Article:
- Advisers must provide consumers with clear and concise information surrounding such things as remuneration, conflicts of interest, the nature of the service advisers can provide, and an indication of how many and which product providers they can consider (disclosure obligation).
The report recommends simplifying the current regime significantly, including:
- Simplifying the types of advisers. The current categorisations of advisers would be removed and three new types of advisers introduced: financial advisers, agents and financial advice firms; and
- Simplifying the categories of advice. Advice would no longer be categorised as either class advice or personalised advice; instead it would all be treated the same. The review saw the distinction between the types of advice (in which class advice is generic information and personalised advice takes all of a client’s circumstances into account) as disincentivising financial advisers from giving personalised advice due to the higher level of regulation it receives.
FMA appears set to become a significantly more powerful regulator
If the recommendations are legislated as proposed, the FMA will be a significantly more powerful regulator with increased discretion around decision-making.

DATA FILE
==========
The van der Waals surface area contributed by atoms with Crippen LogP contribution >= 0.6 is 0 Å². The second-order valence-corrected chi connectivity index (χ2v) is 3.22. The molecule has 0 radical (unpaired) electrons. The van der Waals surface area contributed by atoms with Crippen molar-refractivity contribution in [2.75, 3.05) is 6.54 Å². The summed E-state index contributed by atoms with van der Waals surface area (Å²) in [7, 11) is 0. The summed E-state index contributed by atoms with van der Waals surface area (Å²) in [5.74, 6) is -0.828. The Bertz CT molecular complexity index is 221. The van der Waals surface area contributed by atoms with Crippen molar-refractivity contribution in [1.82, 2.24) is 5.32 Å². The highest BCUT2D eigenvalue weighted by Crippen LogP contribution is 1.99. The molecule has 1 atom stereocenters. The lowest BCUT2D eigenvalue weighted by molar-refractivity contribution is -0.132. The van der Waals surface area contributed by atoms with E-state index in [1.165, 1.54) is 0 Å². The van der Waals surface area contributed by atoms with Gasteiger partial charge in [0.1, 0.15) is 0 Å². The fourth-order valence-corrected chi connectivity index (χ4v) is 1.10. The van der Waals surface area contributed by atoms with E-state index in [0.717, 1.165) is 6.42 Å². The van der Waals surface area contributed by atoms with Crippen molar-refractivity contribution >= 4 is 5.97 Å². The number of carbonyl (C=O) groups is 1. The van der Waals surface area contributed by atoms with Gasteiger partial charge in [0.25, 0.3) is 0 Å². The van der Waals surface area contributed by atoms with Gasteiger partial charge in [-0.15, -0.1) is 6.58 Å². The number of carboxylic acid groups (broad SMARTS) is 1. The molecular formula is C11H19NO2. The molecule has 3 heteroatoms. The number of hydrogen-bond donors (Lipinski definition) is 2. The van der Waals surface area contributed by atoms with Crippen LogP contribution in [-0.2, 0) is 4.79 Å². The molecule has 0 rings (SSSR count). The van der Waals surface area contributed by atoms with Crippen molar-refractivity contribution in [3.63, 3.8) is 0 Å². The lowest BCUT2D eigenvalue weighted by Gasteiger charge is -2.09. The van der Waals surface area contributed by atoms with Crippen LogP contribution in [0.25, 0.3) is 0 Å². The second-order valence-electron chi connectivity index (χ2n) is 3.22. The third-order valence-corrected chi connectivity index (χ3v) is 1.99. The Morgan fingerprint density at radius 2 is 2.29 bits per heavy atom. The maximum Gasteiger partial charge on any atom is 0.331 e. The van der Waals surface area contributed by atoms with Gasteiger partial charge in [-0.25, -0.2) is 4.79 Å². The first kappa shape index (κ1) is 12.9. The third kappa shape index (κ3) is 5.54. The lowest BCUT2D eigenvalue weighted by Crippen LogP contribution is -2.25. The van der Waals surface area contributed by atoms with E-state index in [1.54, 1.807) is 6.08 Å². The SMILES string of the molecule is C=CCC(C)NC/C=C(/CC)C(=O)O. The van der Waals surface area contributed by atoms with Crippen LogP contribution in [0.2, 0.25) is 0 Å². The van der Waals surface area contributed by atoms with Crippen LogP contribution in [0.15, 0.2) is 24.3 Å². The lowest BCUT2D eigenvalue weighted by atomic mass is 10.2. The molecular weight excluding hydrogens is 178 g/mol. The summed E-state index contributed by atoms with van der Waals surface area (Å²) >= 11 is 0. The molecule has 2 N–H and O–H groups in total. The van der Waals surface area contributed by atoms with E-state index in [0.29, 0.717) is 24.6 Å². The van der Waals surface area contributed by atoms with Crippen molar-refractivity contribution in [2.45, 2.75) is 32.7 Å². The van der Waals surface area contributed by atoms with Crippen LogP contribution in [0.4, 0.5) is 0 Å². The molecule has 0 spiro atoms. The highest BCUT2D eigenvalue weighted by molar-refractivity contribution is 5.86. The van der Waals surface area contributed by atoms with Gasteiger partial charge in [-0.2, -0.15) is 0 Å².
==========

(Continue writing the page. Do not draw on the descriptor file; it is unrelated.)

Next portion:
With this greater flexibility also comes uncertainty for advisers. For example, the report suggests enabling the FMA to designate particular activities as advice, subject to a set of guiding principles. Such a mechanism would mean lack of certainty for advisers around whether their actions constitute giving advice as they will be subject to the FMA’s interpretation of the guiding principles.
This is not a case of those working in financial services being able to do a self-assessment against an objective set of criteria; rather, they will have to guess how the FMA will apply a set of general and flexible guiding principles.
- How we see it
In our view, the recommendations will particularly impact registered financial advisers under the current regime who must meet the costs of licensing, as well as higher conduct and competency standards and disclosure requirements. The report suggests there may be cost savings for current authorised financial advisers.
Overall, the recommendations align nicely with the raised expectations of market participants under the Financial Markets Conduct Act regime and the shift towards a principles-based approach by the FMA.
The direction of travel is clear – consumers’ interests must come first.
These are significant improvements to the current regime and we believe they will drive more confident and informed participation of consumers in financial markets.
The detail of the proposals is still to be worked through. We believe advisers’ input is essential to ensure consumers can access independent financial advice. Our current understanding is that the proposals will be refined further through consultation on an exposure draft of the new legislation and testing with consumers and industry this year. The Minister hopes to have the new law enacted before the next general election.